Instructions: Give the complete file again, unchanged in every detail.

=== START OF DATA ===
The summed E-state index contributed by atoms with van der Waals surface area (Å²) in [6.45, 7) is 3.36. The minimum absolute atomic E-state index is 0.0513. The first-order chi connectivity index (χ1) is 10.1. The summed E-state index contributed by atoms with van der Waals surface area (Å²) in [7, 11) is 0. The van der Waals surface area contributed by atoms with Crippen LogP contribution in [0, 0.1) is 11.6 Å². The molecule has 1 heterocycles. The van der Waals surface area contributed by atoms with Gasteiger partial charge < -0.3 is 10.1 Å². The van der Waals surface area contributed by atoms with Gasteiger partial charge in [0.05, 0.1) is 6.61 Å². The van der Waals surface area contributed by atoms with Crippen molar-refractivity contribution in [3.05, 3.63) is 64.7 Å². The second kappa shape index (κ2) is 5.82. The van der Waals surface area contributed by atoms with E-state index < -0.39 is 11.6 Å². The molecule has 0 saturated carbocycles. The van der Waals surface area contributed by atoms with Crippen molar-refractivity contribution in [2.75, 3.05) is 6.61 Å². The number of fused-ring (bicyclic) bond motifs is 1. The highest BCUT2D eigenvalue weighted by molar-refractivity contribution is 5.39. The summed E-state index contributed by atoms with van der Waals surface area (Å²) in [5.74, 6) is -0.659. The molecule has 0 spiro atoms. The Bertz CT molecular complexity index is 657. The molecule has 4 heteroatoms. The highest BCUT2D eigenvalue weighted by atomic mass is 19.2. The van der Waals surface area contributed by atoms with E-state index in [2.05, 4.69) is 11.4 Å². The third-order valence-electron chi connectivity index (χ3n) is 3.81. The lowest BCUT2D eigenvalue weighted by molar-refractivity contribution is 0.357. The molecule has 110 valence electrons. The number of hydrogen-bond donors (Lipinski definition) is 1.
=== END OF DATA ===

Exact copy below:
The summed E-state index contributed by atoms with van der Waals surface area (Å²) in [6.45, 7) is 3.36. The minimum absolute atomic E-state index is 0.0513. The first-order chi connectivity index (χ1) is 10.1. The summed E-state index contributed by atoms with van der Waals surface area (Å²) in [7, 11) is 0. The van der Waals surface area contributed by atoms with Crippen LogP contribution in [0, 0.1) is 11.6 Å². The molecule has 1 heterocycles. The van der Waals surface area contributed by atoms with Gasteiger partial charge < -0.3 is 10.1 Å². The van der Waals surface area contributed by atoms with Gasteiger partial charge in [0.05, 0.1) is 6.61 Å². The van der Waals surface area contributed by atoms with Crippen molar-refractivity contribution in [3.05, 3.63) is 64.7 Å². The second kappa shape index (κ2) is 5.82. The van der Waals surface area contributed by atoms with E-state index < -0.39 is 11.6 Å². The molecule has 0 saturated carbocycles. The van der Waals surface area contributed by atoms with Crippen molar-refractivity contribution in [2.75, 3.05) is 6.61 Å². The number of fused-ring (bicyclic) bond motifs is 1. The highest BCUT2D eigenvalue weighted by molar-refractivity contribution is 5.39. The summed E-state index contributed by atoms with van der Waals surface area (Å²) in [5.74, 6) is -0.659. The molecule has 0 spiro atoms. The Bertz CT molecular complexity index is 657. The molecule has 4 heteroatoms. The highest BCUT2D eigenvalue weighted by atomic mass is 19.2. The van der Waals surface area contributed by atoms with E-state index in [2.05, 4.69) is 11.4 Å². The third-order valence-electron chi connectivity index (χ3n) is 3.81. The lowest BCUT2D eigenvalue weighted by molar-refractivity contribution is 0.357. The molecule has 110 valence electrons. The number of hydrogen-bond donors (Lipinski definition) is 1.